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Fresh Stock – Stunning Glass, Derby Figures, Chamberlains Deskset, Asian, and more…

In this Fresh Stock, there’s a range of gorgeous Georgian & Victorian ‘Crystal’ – all very usable – and some stunning cameo cut pieces, with ruby examples from Bohemia, a remarkable mounted Moonflask from Reed & Barton, USA, and a very recent Australian piece by the late Anne Dybka with an Aboriginal Dreamtime tale illustrated.

Stained Glass panel by van Vlodrop

Stained Glass Panel by Van Vlodrop, 1960's
Stained Glass Panel by Van Vlodrop, 1960's

This large & colourful stained glass panel is mid-20th century – but by an artist who was trained in the Medieval art form. Frans Van Vlodrop was born in The Netherlands, but set up his studio in Dessel, Belgium. Surrounded by Medieval masterpieces of stained-glass art, he produced pieces that are based on the 16th-17th century, but with a definite ‘midcentury’ look – particularly in the way he did his faces.

Darte Frères Paris Porcelain ‘Seashell’ plate, c. 1820

Darté seashell plate

This dramatic plate is a splendid example of the best Paris Porcelain, produced in the early 19th century.

It seems to be from a single dispersed service, each piece with a different group of shells on seaweed, with different insects. They all share the detailed gold borders on mazarine blue grounds, and most have the red-stamped ‘Darte’ mark which this example lacks.

This is the Paris factory formed by three brothers in 1795, well respected for stunning quality products in the early 19th century Napoleonic & later era. The combination of seaweed, shells, and insects seems to be unique.

18th Century Derby Figures

18th century Derby Porcelain Figures at Moorabool Antiques, Australia
18th century Derby Porcelain Figures at Moorabool Antiques, Australia

A Derby figure known as the ‘Grape Seller’ belongs to the earlier period of production, circa 1756-59. Due to the very pale colour palette used, it is known as the ‘Pale Family’.

The second figure is a delightful version of the ‘Tythe Pig’ group. This depicts a popular poem of the Georgian era – where the village vicar comes to take his tythe- a portion of the farmer’s production – and the farmer’s wife offers him a screaming baby, one-tenth of her brood – he promptly takes flight!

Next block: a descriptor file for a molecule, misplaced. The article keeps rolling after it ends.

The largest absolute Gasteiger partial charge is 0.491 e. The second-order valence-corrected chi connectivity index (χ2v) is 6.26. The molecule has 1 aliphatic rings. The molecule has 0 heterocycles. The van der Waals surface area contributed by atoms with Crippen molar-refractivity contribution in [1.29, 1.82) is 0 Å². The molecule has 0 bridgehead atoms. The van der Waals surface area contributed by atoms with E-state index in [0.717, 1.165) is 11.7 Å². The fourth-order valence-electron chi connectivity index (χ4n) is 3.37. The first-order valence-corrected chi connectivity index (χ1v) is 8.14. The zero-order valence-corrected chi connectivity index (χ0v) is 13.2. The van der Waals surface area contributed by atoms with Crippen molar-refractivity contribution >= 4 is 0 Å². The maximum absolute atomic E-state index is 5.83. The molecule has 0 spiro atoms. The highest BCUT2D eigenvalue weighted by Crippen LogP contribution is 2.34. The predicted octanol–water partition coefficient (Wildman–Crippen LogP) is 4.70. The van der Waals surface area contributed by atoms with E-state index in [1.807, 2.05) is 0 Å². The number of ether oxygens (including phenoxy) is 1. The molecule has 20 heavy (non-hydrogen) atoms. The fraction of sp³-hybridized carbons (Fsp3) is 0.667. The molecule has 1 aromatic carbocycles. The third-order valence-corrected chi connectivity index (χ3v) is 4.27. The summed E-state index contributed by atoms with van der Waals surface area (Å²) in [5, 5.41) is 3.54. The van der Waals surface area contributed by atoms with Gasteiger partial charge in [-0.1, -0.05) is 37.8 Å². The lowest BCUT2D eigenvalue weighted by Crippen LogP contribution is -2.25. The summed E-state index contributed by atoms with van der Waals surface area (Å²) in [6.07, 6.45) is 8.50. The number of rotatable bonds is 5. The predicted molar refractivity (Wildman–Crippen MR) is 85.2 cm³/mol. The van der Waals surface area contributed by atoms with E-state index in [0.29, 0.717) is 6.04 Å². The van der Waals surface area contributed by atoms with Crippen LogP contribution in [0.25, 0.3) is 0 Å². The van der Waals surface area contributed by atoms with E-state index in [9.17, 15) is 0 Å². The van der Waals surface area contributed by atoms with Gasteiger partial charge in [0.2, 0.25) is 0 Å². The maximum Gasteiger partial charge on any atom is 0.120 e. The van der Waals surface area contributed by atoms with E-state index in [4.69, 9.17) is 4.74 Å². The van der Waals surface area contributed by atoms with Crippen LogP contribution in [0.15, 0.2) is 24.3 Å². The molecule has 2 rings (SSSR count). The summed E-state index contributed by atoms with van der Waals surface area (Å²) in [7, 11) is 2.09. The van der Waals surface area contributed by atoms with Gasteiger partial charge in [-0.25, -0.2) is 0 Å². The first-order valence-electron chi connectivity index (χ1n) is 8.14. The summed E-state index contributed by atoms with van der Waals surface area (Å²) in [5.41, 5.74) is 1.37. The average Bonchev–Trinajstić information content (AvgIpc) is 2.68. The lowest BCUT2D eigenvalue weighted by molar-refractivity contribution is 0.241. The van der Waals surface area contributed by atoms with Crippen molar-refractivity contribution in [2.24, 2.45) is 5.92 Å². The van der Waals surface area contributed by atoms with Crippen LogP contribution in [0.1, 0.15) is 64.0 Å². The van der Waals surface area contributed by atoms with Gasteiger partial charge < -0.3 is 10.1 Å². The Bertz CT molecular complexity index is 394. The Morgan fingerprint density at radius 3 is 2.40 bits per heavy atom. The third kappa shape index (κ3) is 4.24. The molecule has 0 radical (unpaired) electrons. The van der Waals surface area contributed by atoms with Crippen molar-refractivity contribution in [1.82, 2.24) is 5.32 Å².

Rare Chamberlain’s Worcester Deskset with ‘View of Malvern’

Chamberlain's Worcester Inkstand c.1830
Chamberlain’s Worcester Inkstand c.1830

A dramatic Chamberlain’s Worcester desk accessary for the early 19th century writer. It has capacity for two different inks, and the central chamberstick is there to melt your sealing-wax stick – which can be stored in the deep cylinder beneath, revealed when it is taken off the stand to use. It also has its original candle snuffer, for when you have finished.

This makes it a remarkable rarity – while a few forms of desk sets are in the literature, no comparable example to this could be found, especially with the original fittings.

What makes this piece particularly charming is the scene painted along the pen-stand; it’s a panoramic view of Malvern, showing the town amongst rolling hills, complete with a flock of very white sheep.

The surprise is when you carefully peer underneath; the red script ‘Chamberlain’s Worcester’ mark is set on a space in the marbled affect that completely covers the underside – very unusual!

Fresh Glass

Fresh Cutlery

Christofle Spatours Pattern Cutlery at Moorabool Antiques, Geelong

Fresh Furniture

Fresh Antiquities

Fresh Chinese Stock

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